They found that the incidence of the disease was about 50 percent higher in states with personal-belief exemptions than those without them and in jurisdictions where religious exemptions were easy to obtain than in those with more stringent requirements. Researchers also found a substantial increase in personal-belief exemptions: the rate grew from 0.99 percent in 1999 in states that allow them to 2.5 percent in 2004.
In Maryland, state statistics show that 1,300 kindergarteners, or 0.2 percent, were exempted on religious grounds in 2004, a rate that rose to 0.5 percent, or 2,500 children, in 2006.
Parents who decide not to immunize, Omer noted, are making decisions for children other than their own. No shot confers 100 percent immunity, and unvaccinated children can spread disease to those who are too young or too medically fragile to be immunized, including those suffering from cancer.
Currently, Omer noted, a measles epidemic is unfolding in San Diego, where 64 cases of the disease have been reported. All but one of the affected children, he said, had not been vaccinated, some because they were too young for the shot, which is administered at about 12 months.
A bill that would grant personal-belief exemptions has been introduced in New York, where Rita Palma and her husband have been battling school officials over a religious exemption for the youngest of her three sons. Palma, a Roman Catholic, said that in 2006, after several years of receiving signs from God, she decided not to take her son for the last of three required hepatitis B shots.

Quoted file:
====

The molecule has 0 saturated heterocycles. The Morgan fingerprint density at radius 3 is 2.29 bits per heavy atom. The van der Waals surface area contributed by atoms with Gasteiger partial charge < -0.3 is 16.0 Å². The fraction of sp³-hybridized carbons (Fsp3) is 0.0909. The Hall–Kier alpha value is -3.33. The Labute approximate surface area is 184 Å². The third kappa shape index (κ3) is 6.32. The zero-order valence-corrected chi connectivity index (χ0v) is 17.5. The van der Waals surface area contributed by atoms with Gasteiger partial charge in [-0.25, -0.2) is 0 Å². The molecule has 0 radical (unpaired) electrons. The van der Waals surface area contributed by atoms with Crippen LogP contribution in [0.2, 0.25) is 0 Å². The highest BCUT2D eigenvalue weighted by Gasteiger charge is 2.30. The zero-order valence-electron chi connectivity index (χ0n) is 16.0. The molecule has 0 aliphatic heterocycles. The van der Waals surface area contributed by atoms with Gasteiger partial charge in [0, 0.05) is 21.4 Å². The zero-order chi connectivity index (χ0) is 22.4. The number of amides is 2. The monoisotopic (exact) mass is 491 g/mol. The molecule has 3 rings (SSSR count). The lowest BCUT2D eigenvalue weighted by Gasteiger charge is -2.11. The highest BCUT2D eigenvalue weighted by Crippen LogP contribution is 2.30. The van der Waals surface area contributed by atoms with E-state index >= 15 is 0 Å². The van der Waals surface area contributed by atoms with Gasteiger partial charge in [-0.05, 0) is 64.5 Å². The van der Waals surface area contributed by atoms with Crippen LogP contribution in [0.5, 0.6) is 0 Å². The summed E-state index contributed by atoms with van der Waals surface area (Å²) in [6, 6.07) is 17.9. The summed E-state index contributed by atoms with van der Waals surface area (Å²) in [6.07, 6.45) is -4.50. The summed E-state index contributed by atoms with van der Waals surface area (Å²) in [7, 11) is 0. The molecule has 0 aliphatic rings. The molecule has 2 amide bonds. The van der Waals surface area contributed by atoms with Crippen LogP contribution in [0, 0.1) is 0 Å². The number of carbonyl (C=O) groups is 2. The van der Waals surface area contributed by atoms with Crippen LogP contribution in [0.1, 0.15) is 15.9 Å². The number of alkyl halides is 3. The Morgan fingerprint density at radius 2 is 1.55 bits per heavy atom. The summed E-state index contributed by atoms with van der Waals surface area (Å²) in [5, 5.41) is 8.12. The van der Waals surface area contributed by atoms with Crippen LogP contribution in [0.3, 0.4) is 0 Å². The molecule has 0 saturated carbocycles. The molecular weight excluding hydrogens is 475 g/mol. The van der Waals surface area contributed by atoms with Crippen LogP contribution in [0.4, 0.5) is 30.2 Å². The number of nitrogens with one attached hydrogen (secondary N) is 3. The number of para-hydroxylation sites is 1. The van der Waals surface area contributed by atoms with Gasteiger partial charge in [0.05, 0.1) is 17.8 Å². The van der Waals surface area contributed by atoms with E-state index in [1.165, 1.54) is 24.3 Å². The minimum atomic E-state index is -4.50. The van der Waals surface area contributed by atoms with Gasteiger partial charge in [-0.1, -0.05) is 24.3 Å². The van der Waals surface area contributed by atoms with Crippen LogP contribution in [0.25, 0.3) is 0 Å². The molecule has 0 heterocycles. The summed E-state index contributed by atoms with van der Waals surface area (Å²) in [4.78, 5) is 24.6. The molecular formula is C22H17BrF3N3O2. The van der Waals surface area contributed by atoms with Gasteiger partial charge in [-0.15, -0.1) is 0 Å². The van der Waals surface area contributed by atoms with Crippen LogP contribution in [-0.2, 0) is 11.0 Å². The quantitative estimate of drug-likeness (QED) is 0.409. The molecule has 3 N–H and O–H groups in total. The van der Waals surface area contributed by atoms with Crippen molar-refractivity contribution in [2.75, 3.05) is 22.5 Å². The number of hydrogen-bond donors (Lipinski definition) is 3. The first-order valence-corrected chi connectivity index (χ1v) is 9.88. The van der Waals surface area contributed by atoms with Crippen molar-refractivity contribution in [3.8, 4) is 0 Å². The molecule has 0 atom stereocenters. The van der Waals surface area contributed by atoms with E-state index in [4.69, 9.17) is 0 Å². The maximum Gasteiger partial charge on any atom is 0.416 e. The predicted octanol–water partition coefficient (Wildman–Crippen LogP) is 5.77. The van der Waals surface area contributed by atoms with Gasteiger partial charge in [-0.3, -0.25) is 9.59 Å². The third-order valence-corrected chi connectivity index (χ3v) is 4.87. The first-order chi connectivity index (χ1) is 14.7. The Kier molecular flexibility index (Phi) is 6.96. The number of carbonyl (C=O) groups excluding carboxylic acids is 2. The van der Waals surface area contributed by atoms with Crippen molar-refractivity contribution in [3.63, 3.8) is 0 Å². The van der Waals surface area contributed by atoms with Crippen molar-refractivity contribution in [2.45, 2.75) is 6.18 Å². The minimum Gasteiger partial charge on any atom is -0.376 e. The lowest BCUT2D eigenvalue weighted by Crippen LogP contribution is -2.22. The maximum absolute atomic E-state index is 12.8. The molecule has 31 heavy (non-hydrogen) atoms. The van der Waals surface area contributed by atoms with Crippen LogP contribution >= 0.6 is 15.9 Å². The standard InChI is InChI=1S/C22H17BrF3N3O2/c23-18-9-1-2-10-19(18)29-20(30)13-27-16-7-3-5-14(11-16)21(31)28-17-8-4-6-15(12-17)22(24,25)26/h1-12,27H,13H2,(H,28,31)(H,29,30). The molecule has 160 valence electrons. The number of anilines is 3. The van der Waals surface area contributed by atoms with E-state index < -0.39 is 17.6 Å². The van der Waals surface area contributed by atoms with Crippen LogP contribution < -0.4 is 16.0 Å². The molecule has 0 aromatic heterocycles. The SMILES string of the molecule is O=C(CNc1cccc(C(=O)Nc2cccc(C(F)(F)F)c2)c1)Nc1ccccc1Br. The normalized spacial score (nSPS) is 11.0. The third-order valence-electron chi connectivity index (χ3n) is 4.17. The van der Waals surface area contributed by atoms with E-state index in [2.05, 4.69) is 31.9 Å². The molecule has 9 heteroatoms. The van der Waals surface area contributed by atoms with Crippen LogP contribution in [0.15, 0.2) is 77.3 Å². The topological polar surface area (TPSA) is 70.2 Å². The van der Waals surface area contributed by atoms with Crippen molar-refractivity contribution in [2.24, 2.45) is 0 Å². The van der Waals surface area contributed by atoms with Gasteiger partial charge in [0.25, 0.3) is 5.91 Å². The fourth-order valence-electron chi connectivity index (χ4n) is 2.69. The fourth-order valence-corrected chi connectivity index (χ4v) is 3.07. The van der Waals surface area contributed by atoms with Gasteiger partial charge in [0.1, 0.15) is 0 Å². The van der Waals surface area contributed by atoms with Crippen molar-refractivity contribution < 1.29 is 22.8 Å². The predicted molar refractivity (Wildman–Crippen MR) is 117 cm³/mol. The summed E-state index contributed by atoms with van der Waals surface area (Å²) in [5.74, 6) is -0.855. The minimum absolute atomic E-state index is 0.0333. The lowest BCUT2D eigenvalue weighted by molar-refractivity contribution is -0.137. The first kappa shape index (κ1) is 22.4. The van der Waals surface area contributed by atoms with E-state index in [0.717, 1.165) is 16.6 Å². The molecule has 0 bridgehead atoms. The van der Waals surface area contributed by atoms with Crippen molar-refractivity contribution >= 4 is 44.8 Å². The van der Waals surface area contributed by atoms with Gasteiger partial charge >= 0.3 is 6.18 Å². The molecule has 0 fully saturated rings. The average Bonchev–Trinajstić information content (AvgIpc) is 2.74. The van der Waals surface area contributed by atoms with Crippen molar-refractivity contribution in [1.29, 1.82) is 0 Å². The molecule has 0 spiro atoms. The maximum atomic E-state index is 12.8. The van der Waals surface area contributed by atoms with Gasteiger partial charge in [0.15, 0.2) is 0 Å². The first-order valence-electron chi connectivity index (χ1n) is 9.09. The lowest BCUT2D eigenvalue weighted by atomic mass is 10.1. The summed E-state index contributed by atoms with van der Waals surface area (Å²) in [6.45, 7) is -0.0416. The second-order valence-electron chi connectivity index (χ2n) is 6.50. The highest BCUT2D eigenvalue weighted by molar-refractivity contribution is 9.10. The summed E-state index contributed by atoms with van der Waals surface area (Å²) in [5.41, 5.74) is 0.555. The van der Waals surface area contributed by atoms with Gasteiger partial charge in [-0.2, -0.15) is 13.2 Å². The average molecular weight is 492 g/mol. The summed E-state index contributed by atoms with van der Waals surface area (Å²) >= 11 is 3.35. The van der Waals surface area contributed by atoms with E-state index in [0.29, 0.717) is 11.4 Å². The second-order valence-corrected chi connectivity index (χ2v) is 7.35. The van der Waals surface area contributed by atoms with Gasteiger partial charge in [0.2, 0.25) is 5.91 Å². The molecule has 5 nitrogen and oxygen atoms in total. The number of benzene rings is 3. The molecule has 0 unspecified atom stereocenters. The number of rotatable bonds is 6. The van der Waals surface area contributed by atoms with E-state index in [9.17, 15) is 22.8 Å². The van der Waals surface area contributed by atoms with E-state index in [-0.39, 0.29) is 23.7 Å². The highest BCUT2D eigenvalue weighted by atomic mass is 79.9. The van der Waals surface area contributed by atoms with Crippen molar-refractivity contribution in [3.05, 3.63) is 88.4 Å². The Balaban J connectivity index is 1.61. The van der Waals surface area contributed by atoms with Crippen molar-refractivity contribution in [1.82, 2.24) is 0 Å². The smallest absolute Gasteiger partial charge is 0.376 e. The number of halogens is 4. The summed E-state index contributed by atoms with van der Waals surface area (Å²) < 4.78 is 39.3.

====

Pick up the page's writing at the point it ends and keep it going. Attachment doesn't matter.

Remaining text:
“Vaccinations,” Palma said in an interview, “are based on a very dark, threatening pessimistic principle” that if you do not inject your child, he will become sick or could die. “To me, good health is earned through seeking God.”
After a two-hour meeting informally known as a “sincerity interview” — attended by the Palmas, their lawyer and an attorney for the Bayport-Blue Point School District on Long Island — school officials rejected the couple’s request for a religious exemption. In a February 2007 letter they cited the couple’s history of immunizing their children.
Palma ultimately took her son for the shot so he could attend school but has appealed the decision to the New York State Supreme Court.
“I’m furious about it,” she said. “This is an absolute injustice.”
Fisher, of the vaccine information center, said she claimed a religious exemption to certain shots required in the District and later in Virginia for her daughter when she attended parochial schools.
Fisher said her older son had a bad reaction to a childhood vaccine, and “I was very afraid that I would have another child this would happen to,” though her pediatrician recommended the girl be immunized.
“I prayed about whether God wanted me to do what this physician wanted me to do,” she recalled. After a three-hour meeting, she said, her Lutheran pastor signed a statement in support of her exemption. “He said he didn’t have to agree with me but that I had a sincere religious belief.” School officials accepted it, she said.
Although she is aware that some parents might manufacture religious objections, Fisher said she doesn’t recommend it. “If you are going to take a religious exemption, you have to have a sincere belief and be true to the spirit and intent of religious exemption,” she said.
Maryland officials say they are watching immunization trends. Ed Hirshhorn, chief of the state’s Vaccines for Children program, said that although he thinks the religious exemption requirement is “too easy,” officials are reluctant to seek stronger requirements in the absence of an outbreak of disease or dramatic increase in parental refusal. “You’re always opening Pandora’s box,” he said.